The past year has been as tumultuous for college athletics programs as it has been lucrative for college athletes. The combined effect of relaxed transfer regulations and new name, image, and likeness rules has been the creation of something resembling an actual labor market, where players can easily switch schools and can earn money selling their services. Players are not employees, and while the NCAA’s maneuvering around NIL rules essentially means someone else is paying their athletes for them, still-exploited players now have serious leverage as a class. This is probably why NCAA big-timers are lobbying U.S. lawmakers in an attempt to maintain their institutional legitimacy.
SEC commissioner Greg Sankey and Pac-12 commissioner George Kliavkoff went to Washington, D.C. on Thursday to plead their case to a handful of United States senators. This lobbying effort is coterminous with the formation of an NCAA task force made up of college administrators, who have created the first set of NIL regulations, will reportedly soon be issuing a warning to boosters, and will “provide more guidance to member schools on what many administrators say are NIL-disguised ‘pay-for-play’ deals orchestrated by donors to induce prospects.” The issue that the elite commissioners and the task force are concerned with is the same one, which is that athletes and boosters have formed a labor market, one where rich, program-adjacent boosters use the prospect of lucrative NIL deals to entice players to come to the schools they support.
“I think it’s more likely that we eventually get federal legislation on name, image and likeness,” Kliavkoff told ESPN, “but we’re also interested in discussing all of the harm that will come to student-athletes if they are deemed to be employees.” That last bit gives the game away, and he later said that he would prefer the distribution of seven-figure payouts not be conducted in such a way that they create any incentives, which is pretty obviously impossible. “The amount of an NIL payment should be commensurate with the work done as a backstop to make sure we’re not using it related to inducement and pay-for-play,” he said, apparently unaware of any relationship between supply and demand, or, for that matter, the decades-long history of boosters paying for play under the table.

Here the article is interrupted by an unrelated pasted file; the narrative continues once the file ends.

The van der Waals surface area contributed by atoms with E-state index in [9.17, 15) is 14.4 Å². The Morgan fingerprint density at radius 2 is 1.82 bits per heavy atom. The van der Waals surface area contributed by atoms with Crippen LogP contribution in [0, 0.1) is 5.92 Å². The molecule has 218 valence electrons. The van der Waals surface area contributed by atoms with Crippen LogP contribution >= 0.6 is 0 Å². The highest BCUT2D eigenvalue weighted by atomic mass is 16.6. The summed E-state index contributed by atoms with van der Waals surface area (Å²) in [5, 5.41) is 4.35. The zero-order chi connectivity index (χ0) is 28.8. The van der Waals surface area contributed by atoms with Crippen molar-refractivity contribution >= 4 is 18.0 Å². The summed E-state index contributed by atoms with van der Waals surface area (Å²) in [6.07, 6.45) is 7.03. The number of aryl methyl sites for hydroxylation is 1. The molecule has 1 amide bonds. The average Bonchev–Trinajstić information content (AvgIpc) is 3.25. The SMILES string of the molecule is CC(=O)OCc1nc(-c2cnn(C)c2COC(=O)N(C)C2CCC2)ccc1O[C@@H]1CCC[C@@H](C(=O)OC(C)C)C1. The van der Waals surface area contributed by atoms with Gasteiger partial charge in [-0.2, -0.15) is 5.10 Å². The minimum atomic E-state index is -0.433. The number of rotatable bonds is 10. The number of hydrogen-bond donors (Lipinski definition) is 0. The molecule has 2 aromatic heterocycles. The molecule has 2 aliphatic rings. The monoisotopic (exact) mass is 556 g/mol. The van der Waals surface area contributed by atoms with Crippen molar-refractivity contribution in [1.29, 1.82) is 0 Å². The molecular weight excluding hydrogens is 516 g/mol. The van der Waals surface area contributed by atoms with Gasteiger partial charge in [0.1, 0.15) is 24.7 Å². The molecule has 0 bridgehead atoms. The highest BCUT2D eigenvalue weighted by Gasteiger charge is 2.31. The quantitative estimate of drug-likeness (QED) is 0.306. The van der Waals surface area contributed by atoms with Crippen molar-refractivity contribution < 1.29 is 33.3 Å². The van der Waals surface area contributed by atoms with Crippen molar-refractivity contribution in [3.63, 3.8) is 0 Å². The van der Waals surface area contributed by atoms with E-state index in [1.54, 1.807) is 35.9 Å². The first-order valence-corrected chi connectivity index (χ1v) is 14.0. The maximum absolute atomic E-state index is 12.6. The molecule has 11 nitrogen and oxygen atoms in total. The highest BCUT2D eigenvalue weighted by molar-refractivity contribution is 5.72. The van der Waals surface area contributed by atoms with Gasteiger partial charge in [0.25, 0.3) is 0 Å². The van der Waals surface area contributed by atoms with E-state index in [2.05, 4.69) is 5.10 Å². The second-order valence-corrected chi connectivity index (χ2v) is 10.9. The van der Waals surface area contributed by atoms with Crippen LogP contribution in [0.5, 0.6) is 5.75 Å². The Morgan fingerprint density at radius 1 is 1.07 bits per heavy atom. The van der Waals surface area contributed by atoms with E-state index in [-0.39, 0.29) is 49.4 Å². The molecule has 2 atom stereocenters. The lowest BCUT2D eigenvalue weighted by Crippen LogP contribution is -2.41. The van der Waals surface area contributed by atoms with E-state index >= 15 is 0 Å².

The combined NIL and transfer process can be extremely messy: Isaiah Wong’s representatives squeezed a better NIL deal out of a prominent booster by threatening to transfer after said booster secured the transfer of KSU’s Nijel Pack for $800,000 (plus a car). Three of the stars of St. Peters’ Elite Eight run also transferred immediately after their season ended. Wichita State just fired athletic director Darron Boatright in part because his inability to get players paid led to seven Shockers players transferring from the program. From an institutional perspective, something like the Wong negotiation or the prompt self-implosion of a Cinderella team or the Botright firing looks like the effect of an unholy marketization of college sports, an annihilation of lofty traditions and any idea of continuity in favor of the cold logic of bag-chasing. From the athletes’ perspective, they can finally earn capital in exchange for their labor instead of having to help the NCAA generate $1.15 billion for free. Even if you believe player turnover has fundamentally altered college sports, any defense of the NCAA on its merits doesn’t hold water, since nobody was paid to work.
This market probably should be regulated, and the most logical and fair way to resolve these contradictions is for players to become employees. The effort to disentangle boosters—who pay for players’ names, images, and likenesses—from recruitment is both fundamentally impossible and primarily a distraction from the real labor dynamics in play here. To suddenly go after boosters, long a critical part of schools’ recruiting efforts, is to swap effect for cause. Athletes are not switching schools because nefarious consortiums of boosters are abusing rules initially intended to allow the local sandwich shop to help the basketball team or whatever; athletes are switching schools because it makes economic sense to do so. A reined-in version of this NIL dynamic still preserves the stranglehold the NCAA has over its players, though that position seems increasingly untenable.
The chaos of the transfer market can’t be blamed on players pursuing a simulacrum of compensation they’re owed for helping their coaches earn eight-figure salaries. This mess is all on on the NCAA for trying to maintain the stability of a straightforwardly exploitative system long past the point of legitimacy. One hopes that a plea for regulation would result in the body being asked for help drawing the correct and obvious conclusion, which is that the only way to meaningfully “regulate” an industry built on the back of unpaid labor is to destroy the industry entirely. That is almost certainly too much to ask of a gross institution like the United States Senate, but even then, it is also difficult to imagine players going along with a rollback of their ability to get paid now that all this money is flying around in the open. There is a lot still to be settled, though I suppose we should take it as a good sign that NCAA leadership thinks this is all serious enough of a threat so as to require begging for help.